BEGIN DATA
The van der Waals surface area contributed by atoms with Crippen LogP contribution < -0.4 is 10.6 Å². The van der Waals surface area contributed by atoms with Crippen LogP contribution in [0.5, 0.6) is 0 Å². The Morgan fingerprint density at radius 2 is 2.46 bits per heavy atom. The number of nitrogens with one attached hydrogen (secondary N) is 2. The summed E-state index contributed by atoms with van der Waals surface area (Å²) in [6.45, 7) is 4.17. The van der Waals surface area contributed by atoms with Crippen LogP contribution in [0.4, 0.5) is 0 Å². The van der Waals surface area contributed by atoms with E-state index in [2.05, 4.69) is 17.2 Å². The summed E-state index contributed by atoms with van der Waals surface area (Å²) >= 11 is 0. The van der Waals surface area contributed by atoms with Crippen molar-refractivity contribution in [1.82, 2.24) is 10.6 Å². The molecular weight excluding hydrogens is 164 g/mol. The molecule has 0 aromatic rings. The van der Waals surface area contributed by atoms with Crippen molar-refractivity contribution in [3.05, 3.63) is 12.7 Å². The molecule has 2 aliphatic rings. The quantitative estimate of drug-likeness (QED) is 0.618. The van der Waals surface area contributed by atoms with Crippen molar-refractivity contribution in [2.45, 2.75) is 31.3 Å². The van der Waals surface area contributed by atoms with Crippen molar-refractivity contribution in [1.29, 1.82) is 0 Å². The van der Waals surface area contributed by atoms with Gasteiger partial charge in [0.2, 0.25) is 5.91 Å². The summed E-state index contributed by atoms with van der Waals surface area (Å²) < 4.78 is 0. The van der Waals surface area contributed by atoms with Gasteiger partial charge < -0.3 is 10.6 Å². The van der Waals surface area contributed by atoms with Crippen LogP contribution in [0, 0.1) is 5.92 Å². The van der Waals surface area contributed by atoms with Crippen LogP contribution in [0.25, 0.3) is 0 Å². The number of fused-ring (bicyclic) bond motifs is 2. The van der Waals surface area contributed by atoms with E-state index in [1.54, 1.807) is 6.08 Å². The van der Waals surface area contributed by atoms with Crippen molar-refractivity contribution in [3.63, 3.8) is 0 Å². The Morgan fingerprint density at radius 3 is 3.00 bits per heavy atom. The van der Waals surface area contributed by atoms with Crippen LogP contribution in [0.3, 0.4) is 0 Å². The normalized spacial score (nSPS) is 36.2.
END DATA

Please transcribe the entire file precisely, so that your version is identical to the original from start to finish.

The van der Waals surface area contributed by atoms with Crippen LogP contribution < -0.4 is 10.6 Å². The van der Waals surface area contributed by atoms with Crippen LogP contribution in [0.5, 0.6) is 0 Å². The Morgan fingerprint density at radius 2 is 2.46 bits per heavy atom. The number of nitrogens with one attached hydrogen (secondary N) is 2. The summed E-state index contributed by atoms with van der Waals surface area (Å²) in [6.45, 7) is 4.17. The van der Waals surface area contributed by atoms with Crippen LogP contribution in [0.4, 0.5) is 0 Å². The van der Waals surface area contributed by atoms with E-state index in [2.05, 4.69) is 17.2 Å². The summed E-state index contributed by atoms with van der Waals surface area (Å²) >= 11 is 0. The van der Waals surface area contributed by atoms with Crippen molar-refractivity contribution in [1.82, 2.24) is 10.6 Å². The molecular weight excluding hydrogens is 164 g/mol. The molecule has 0 aromatic rings. The van der Waals surface area contributed by atoms with Crippen molar-refractivity contribution in [3.05, 3.63) is 12.7 Å². The molecule has 2 aliphatic rings. The quantitative estimate of drug-likeness (QED) is 0.618. The van der Waals surface area contributed by atoms with Crippen molar-refractivity contribution in [2.45, 2.75) is 31.3 Å². The van der Waals surface area contributed by atoms with Crippen molar-refractivity contribution in [1.29, 1.82) is 0 Å². The van der Waals surface area contributed by atoms with Gasteiger partial charge in [0.2, 0.25) is 5.91 Å². The summed E-state index contributed by atoms with van der Waals surface area (Å²) < 4.78 is 0. The van der Waals surface area contributed by atoms with Gasteiger partial charge < -0.3 is 10.6 Å². The van der Waals surface area contributed by atoms with Crippen LogP contribution in [0, 0.1) is 5.92 Å². The van der Waals surface area contributed by atoms with Crippen LogP contribution in [0.25, 0.3) is 0 Å². The number of fused-ring (bicyclic) bond motifs is 2. The van der Waals surface area contributed by atoms with E-state index in [1.54, 1.807) is 6.08 Å². The van der Waals surface area contributed by atoms with Crippen molar-refractivity contribution in [3.63, 3.8) is 0 Å². The Morgan fingerprint density at radius 3 is 3.00 bits per heavy atom. The van der Waals surface area contributed by atoms with Crippen LogP contribution in [0.3, 0.4) is 0 Å². The normalized spacial score (nSPS) is 36.2.